Opioids can be found in natural substances or created in a laboratory. They are called “psychoactive” substances because they act on the areas of the brain responsible for pain management. Opioids produce an analgesic effect and can trigger euphoria. An inappropriate use of opioids can have health risks.
Many people turn to opioids for their analgesic properties. Opioids have beneficial effects when used as prescribed by a doctor and under the guidance of a pharmacist. They can help relieve pain caused by various temporary or chronic health issues (e.g., cancer).
A few examples of prescription opioids:
Other people use opioids for their euphoric effect. They often purchase opioids on the black market and may use them inappropriately. In addition, certain opioids found on the black market, such as heroin, come from clandestine labs, which do not ensure the quality of their products.
Methods of consumption
Opioids can be consumed:
- By inhalation through the nose or mouth
- By injection
- Through the skin (transdermal patch)
Risks relating to prescribed opioids
You can limit the risks related to using prescribed opioids by taking the following precautions:
- Keep opioid medications in their original packaging to know what they are and the consumption guidelines.
- Store opioids in a secure location, out of reach of children and adolescents.
- Return any expired or unused opioid medications to the pharmacy to avoid improper use. To avoid harming the environment and human health, never throw medication down the toilet or sink.
Risks relating to black market opioids
The risks associated with black market opioids are high, because the exact composition of these substances is unknown. Regular or casual users therefore risk experiencing an accidental overdose, even without abusing the substance. An overdose occurs when the body can no longer tolerate the use of a toxic substance.
Here are a few precautions to take to reduce the risk of overdose when using opioids procured on the black market:
- Avoid using drugs when you are alone.
- Always tell at least one person what you are using. If you choose to use drugs alone, call someone and tell them.
- Tell a friend, a family member or a neighbour if you feel drowsy, tired or if you are having difficulty speaking or managing the effects of the drug. Do not isolate yourself.
- Reduce your doses and wait until you feel the effects before using again.
- Take your time between doses.
- If you choose to use drugs in a group situation, take your doses at different times and, ideally, have a chaperone (someone who is not using) who can intervene in the event of an overdose.
- Use supervised injection services.
- Test your substances with fentanyl test strips before using. These strips are provided for free by some harm reduction organizations.
- Know how to recognize the signs and symptoms of an overdose and always have a naloxone kit on hand; naloxone is an antidote for opioid overdose. You may need more than one kit. To obtain this antidote, visit the page Find a Resource That Can Provide Naloxone .
Drug Use and Contamination with Opioids
If you use drugs, take these precautions:
- It is preferable to avoid mixing drugs.
- Opioid use is especially risky if they are taken with other depressants such as alcohol, GHB or benzodiazepines. If you choose to use these substances, reduce your doses and wait until you feel the effects before using again.
- Some drugs may be mixed or cut with opioids. When using drugs, such as amphetamines, cocaine or MDMA (ecstasy), it is important to stay vigilant even if you are not using opioids.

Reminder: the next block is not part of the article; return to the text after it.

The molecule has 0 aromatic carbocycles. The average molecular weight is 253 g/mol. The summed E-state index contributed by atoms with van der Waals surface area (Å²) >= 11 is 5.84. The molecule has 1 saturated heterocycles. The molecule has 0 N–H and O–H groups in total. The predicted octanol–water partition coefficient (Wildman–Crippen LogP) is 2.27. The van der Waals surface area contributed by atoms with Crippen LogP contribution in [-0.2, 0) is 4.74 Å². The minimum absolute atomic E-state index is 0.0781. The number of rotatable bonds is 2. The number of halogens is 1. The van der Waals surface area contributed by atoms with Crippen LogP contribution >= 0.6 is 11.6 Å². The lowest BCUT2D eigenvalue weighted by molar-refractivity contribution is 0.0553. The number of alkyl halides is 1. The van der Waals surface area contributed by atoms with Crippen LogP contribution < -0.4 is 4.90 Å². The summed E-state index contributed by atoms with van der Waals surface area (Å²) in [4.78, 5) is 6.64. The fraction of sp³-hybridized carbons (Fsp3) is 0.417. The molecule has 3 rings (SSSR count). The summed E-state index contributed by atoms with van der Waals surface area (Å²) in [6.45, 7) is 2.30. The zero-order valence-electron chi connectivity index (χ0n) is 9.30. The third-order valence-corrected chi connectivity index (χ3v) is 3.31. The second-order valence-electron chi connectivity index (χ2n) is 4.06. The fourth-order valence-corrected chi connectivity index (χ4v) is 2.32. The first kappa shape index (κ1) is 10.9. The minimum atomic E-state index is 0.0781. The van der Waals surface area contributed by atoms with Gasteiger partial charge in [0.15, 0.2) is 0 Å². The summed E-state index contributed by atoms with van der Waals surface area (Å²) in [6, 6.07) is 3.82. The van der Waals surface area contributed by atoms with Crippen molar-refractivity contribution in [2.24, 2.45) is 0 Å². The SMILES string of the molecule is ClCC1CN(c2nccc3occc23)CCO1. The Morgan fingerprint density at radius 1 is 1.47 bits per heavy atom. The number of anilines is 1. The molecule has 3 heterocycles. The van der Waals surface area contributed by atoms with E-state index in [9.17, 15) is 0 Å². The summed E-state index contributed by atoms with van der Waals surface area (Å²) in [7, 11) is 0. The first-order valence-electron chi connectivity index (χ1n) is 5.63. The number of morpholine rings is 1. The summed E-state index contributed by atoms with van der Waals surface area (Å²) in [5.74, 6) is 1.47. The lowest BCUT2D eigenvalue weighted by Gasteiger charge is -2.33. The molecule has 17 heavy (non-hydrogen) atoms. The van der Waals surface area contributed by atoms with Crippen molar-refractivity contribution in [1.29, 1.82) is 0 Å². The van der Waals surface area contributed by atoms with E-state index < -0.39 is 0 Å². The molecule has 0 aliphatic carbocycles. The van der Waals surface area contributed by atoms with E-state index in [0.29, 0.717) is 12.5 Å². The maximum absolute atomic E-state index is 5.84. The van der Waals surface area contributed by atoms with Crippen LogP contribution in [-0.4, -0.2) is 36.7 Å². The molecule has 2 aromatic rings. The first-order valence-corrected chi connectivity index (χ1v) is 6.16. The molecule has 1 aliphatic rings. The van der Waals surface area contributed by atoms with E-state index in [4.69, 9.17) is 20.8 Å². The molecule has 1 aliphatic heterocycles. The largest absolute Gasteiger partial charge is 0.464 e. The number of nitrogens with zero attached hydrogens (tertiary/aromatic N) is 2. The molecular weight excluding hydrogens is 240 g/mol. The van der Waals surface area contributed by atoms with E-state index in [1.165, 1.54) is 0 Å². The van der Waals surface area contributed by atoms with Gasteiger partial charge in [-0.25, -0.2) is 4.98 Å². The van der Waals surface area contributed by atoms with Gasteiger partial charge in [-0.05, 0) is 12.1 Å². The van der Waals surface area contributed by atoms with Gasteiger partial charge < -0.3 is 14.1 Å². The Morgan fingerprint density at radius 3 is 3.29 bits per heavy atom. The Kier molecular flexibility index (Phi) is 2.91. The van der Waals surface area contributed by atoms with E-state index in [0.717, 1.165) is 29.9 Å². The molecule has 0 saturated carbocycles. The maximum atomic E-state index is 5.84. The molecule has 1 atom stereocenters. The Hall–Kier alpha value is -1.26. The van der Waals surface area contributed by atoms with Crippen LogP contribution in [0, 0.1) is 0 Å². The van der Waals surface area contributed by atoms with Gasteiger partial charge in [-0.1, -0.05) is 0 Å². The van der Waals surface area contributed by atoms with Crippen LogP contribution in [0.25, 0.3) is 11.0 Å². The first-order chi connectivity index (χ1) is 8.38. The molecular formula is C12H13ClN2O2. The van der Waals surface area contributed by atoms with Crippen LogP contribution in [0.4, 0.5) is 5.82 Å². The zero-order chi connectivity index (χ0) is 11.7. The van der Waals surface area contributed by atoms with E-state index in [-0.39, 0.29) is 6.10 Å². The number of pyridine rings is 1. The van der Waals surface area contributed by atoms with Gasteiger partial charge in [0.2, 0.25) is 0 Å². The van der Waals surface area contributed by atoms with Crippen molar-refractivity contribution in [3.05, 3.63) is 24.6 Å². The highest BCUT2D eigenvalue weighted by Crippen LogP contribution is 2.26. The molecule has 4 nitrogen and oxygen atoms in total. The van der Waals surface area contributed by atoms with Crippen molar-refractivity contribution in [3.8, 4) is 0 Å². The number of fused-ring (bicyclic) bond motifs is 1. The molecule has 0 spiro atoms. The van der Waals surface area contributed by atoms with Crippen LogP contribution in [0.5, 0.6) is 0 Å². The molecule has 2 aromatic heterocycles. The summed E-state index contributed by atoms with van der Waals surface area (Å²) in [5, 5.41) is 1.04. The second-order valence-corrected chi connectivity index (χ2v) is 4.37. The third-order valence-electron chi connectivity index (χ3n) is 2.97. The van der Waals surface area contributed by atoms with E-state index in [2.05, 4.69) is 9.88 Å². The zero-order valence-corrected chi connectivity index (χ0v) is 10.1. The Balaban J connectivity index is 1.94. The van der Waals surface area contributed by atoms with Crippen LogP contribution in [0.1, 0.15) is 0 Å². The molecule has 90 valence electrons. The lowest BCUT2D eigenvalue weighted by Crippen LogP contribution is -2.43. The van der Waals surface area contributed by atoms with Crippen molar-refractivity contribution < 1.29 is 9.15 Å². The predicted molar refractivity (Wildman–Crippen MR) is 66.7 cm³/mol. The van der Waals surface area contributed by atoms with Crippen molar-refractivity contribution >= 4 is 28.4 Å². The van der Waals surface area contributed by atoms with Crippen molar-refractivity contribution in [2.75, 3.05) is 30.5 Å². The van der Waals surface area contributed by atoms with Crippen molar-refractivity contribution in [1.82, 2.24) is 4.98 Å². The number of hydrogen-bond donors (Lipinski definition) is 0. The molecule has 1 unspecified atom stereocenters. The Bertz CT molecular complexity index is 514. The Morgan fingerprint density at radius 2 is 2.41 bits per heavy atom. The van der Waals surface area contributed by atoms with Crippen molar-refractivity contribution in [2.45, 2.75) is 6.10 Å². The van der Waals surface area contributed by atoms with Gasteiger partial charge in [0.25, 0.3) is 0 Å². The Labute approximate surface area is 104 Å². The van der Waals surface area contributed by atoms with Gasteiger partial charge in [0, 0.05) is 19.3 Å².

- If you are using drugs at a festival, ask the festival organizers if there is a harm reduction tent. In these tents, staff will answer your questions and give you naloxone kits and possibly fentanyl test strips. Make sure you find out where this tent or a medical tent is and, in the event of an overdose, don’t hesitate to ask for help.
A person might be experiencing an opioid overdose if, after knowingly or unknowingly consuming the substance, they show the following signs and symptoms:
- They do not react to sound.
- They do not react to pain when you pinch them, for example, or stroke their skin at the sternum.
- They have laboured or snore-like breathing, or they are not breathing.
If a person is experiencing an overdose, you must take action quickly.
Some people are more likely to overdose on opioids. This includes people who:
- Have received recent medical care for opioid intoxication/overdose
- Use heroin or non-medical opioids
- Receive high doses of prescription opioids
- Are on methadone treatment
- Have experienced opioid addiction
- Have been addicted to opioids and are leaving a period of mandatory abstinence (hospitalization, prison release, etc.) or a detoxification program
- Consume opioids and are dealing with another serious medical condition
- Consume opioids at the same time as other drugs, alcohol or benzodiazepines
Rescuing a person who is overdosing on opioids
An overdose is a medical emergency. If you suspect that someone is overdosing, you must act quickly. For information on how to proceed, see Rescuing a person from a possible opioid overdose.
Opioid Dependence (Addiction)
The more a person uses opioids, the more likely they are to become dependent on these substances. Regular use causes a person to develop a tolerance, and they may want to use often and increase their doses to feel the same effects as the first time. Long-term use can cause physical and psychological dependence.
Treatment for opioid dependence usually includes a combination of pharmacological treatment (buprenorphine or methadone) and psychosocial support.
Treatment of opioid dependence:
- Prevents the onset of withdrawal symptoms
- Decreases the persistent need to use
- Reduces the effect of opioids, without producing euphoria
Last update: June 11, 2019